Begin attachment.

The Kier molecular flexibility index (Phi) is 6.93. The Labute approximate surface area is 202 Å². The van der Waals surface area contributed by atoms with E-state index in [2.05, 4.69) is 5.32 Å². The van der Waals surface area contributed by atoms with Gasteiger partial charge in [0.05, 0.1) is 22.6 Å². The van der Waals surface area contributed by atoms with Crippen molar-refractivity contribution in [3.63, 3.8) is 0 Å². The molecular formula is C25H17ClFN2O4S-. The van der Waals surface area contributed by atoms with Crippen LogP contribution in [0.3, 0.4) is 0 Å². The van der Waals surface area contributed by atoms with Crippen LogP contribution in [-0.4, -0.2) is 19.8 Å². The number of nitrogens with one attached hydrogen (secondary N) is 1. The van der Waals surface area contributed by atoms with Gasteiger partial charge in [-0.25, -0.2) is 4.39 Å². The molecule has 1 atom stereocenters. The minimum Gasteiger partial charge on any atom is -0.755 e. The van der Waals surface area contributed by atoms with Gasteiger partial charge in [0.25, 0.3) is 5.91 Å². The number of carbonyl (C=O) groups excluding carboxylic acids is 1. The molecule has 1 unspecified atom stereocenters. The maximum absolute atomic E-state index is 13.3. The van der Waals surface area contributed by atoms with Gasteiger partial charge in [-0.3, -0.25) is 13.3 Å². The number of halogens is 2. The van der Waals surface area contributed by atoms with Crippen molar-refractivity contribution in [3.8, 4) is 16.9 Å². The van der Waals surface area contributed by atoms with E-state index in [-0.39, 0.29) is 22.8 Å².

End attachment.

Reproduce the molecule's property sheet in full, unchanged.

The Kier molecular flexibility index (Phi) is 6.93. The Labute approximate surface area is 202 Å². The van der Waals surface area contributed by atoms with E-state index in [2.05, 4.69) is 5.32 Å². The van der Waals surface area contributed by atoms with Gasteiger partial charge in [0.05, 0.1) is 22.6 Å². The van der Waals surface area contributed by atoms with Crippen molar-refractivity contribution in [3.63, 3.8) is 0 Å². The molecular formula is C25H17ClFN2O4S-. The van der Waals surface area contributed by atoms with Crippen LogP contribution in [0.3, 0.4) is 0 Å². The van der Waals surface area contributed by atoms with Crippen LogP contribution in [-0.4, -0.2) is 19.8 Å². The number of nitrogens with one attached hydrogen (secondary N) is 1. The van der Waals surface area contributed by atoms with Gasteiger partial charge in [-0.25, -0.2) is 4.39 Å². The molecule has 1 atom stereocenters. The minimum Gasteiger partial charge on any atom is -0.755 e. The van der Waals surface area contributed by atoms with Gasteiger partial charge in [0.25, 0.3) is 5.91 Å². The number of carbonyl (C=O) groups excluding carboxylic acids is 1. The molecule has 1 unspecified atom stereocenters. The maximum absolute atomic E-state index is 13.3. The van der Waals surface area contributed by atoms with Gasteiger partial charge in [-0.3, -0.25) is 13.3 Å². The number of halogens is 2. The van der Waals surface area contributed by atoms with Crippen molar-refractivity contribution in [3.8, 4) is 16.9 Å². The van der Waals surface area contributed by atoms with E-state index in [-0.39, 0.29) is 22.8 Å².